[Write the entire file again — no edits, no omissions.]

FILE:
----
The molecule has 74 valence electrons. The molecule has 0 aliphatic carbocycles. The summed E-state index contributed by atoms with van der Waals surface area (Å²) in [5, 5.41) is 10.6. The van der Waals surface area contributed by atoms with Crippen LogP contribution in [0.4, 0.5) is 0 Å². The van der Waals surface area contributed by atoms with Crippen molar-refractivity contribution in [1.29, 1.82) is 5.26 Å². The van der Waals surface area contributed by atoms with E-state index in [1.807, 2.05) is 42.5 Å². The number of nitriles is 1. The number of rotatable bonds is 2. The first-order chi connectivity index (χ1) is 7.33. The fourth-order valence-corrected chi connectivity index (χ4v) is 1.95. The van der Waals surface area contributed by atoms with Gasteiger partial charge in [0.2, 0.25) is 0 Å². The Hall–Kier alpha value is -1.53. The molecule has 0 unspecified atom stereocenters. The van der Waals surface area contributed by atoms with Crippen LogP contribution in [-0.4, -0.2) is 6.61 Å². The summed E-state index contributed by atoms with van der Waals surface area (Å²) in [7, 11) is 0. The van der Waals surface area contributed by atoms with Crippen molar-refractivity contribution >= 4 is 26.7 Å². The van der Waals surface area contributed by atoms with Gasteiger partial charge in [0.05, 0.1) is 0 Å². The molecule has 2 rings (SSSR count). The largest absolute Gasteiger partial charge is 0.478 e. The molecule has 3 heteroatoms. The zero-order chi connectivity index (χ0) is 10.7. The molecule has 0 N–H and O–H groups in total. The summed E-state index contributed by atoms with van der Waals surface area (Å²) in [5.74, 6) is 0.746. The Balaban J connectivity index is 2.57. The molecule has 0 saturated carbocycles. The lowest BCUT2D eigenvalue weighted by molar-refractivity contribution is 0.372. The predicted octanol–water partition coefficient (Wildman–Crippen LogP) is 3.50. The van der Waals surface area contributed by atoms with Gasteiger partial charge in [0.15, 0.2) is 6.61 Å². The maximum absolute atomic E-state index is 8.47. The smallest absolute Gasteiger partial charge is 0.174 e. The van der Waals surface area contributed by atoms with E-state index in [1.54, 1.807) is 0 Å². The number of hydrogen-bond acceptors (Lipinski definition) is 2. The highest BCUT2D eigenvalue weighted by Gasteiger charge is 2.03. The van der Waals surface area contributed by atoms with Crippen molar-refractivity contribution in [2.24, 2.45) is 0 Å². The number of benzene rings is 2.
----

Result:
The molecule has 74 valence electrons. The molecule has 0 aliphatic carbocycles. The summed E-state index contributed by atoms with van der Waals surface area (Å²) in [5, 5.41) is 10.6. The van der Waals surface area contributed by atoms with Crippen LogP contribution in [0.4, 0.5) is 0 Å². The van der Waals surface area contributed by atoms with Crippen molar-refractivity contribution in [1.29, 1.82) is 5.26 Å². The van der Waals surface area contributed by atoms with E-state index in [1.807, 2.05) is 42.5 Å². The number of nitriles is 1. The number of rotatable bonds is 2. The first-order chi connectivity index (χ1) is 7.33. The fourth-order valence-corrected chi connectivity index (χ4v) is 1.95. The van der Waals surface area contributed by atoms with Gasteiger partial charge in [0.2, 0.25) is 0 Å². The Hall–Kier alpha value is -1.53. The molecule has 0 unspecified atom stereocenters. The van der Waals surface area contributed by atoms with Crippen LogP contribution in [-0.4, -0.2) is 6.61 Å². The summed E-state index contributed by atoms with van der Waals surface area (Å²) in [7, 11) is 0. The van der Waals surface area contributed by atoms with Crippen molar-refractivity contribution >= 4 is 26.7 Å². The van der Waals surface area contributed by atoms with Gasteiger partial charge in [0.05, 0.1) is 0 Å². The molecule has 2 rings (SSSR count). The largest absolute Gasteiger partial charge is 0.478 e. The molecule has 3 heteroatoms. The zero-order chi connectivity index (χ0) is 10.7. The molecule has 0 N–H and O–H groups in total. The summed E-state index contributed by atoms with van der Waals surface area (Å²) in [5.74, 6) is 0.746. The Balaban J connectivity index is 2.57. The molecule has 0 saturated carbocycles. The lowest BCUT2D eigenvalue weighted by molar-refractivity contribution is 0.372. The predicted octanol–water partition coefficient (Wildman–Crippen LogP) is 3.50. The van der Waals surface area contributed by atoms with Gasteiger partial charge in [0.15, 0.2) is 6.61 Å². The maximum absolute atomic E-state index is 8.47. The smallest absolute Gasteiger partial charge is 0.174 e. The van der Waals surface area contributed by atoms with E-state index in [1.54, 1.807) is 0 Å². The number of hydrogen-bond acceptors (Lipinski definition) is 2. The highest BCUT2D eigenvalue weighted by Gasteiger charge is 2.03. The van der Waals surface area contributed by atoms with Crippen molar-refractivity contribution in [2.24, 2.45) is 0 Å². The number of benzene rings is 2.